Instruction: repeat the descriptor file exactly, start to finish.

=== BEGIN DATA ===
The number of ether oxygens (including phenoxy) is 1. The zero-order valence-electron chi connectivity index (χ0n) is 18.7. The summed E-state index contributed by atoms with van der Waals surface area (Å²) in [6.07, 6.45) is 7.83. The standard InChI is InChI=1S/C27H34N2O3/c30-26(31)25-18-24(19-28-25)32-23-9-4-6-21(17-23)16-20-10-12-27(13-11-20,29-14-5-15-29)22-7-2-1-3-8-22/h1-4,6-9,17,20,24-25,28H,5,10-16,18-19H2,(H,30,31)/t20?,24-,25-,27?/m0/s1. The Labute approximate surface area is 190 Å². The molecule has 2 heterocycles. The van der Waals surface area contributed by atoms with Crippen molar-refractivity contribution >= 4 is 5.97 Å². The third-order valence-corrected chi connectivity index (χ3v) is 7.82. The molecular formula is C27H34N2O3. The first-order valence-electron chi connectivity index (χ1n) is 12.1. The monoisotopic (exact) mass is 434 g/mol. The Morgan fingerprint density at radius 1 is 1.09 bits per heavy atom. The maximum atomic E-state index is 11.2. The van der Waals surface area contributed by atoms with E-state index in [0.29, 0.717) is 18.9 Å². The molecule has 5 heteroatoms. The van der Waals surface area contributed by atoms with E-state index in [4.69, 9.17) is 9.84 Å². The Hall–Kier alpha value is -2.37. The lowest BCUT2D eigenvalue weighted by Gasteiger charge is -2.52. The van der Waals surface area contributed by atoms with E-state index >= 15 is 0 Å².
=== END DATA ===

The number of ether oxygens (including phenoxy) is 1. The zero-order valence-electron chi connectivity index (χ0n) is 18.7. The summed E-state index contributed by atoms with van der Waals surface area (Å²) in [6.07, 6.45) is 7.83. The standard InChI is InChI=1S/C27H34N2O3/c30-26(31)25-18-24(19-28-25)32-23-9-4-6-21(17-23)16-20-10-12-27(13-11-20,29-14-5-15-29)22-7-2-1-3-8-22/h1-4,6-9,17,20,24-25,28H,5,10-16,18-19H2,(H,30,31)/t20?,24-,25-,27?/m0/s1. The Labute approximate surface area is 190 Å². The molecule has 2 heterocycles. The van der Waals surface area contributed by atoms with Crippen molar-refractivity contribution >= 4 is 5.97 Å². The third-order valence-corrected chi connectivity index (χ3v) is 7.82. The molecular formula is C27H34N2O3. The first-order valence-electron chi connectivity index (χ1n) is 12.1. The monoisotopic (exact) mass is 434 g/mol. The Morgan fingerprint density at radius 1 is 1.09 bits per heavy atom. The maximum atomic E-state index is 11.2. The van der Waals surface area contributed by atoms with E-state index in [0.29, 0.717) is 18.9 Å². The molecule has 5 heteroatoms. The van der Waals surface area contributed by atoms with E-state index in [4.69, 9.17) is 9.84 Å². The Hall–Kier alpha value is -2.37. The lowest BCUT2D eigenvalue weighted by Gasteiger charge is -2.52. The van der Waals surface area contributed by atoms with E-state index >= 15 is 0 Å².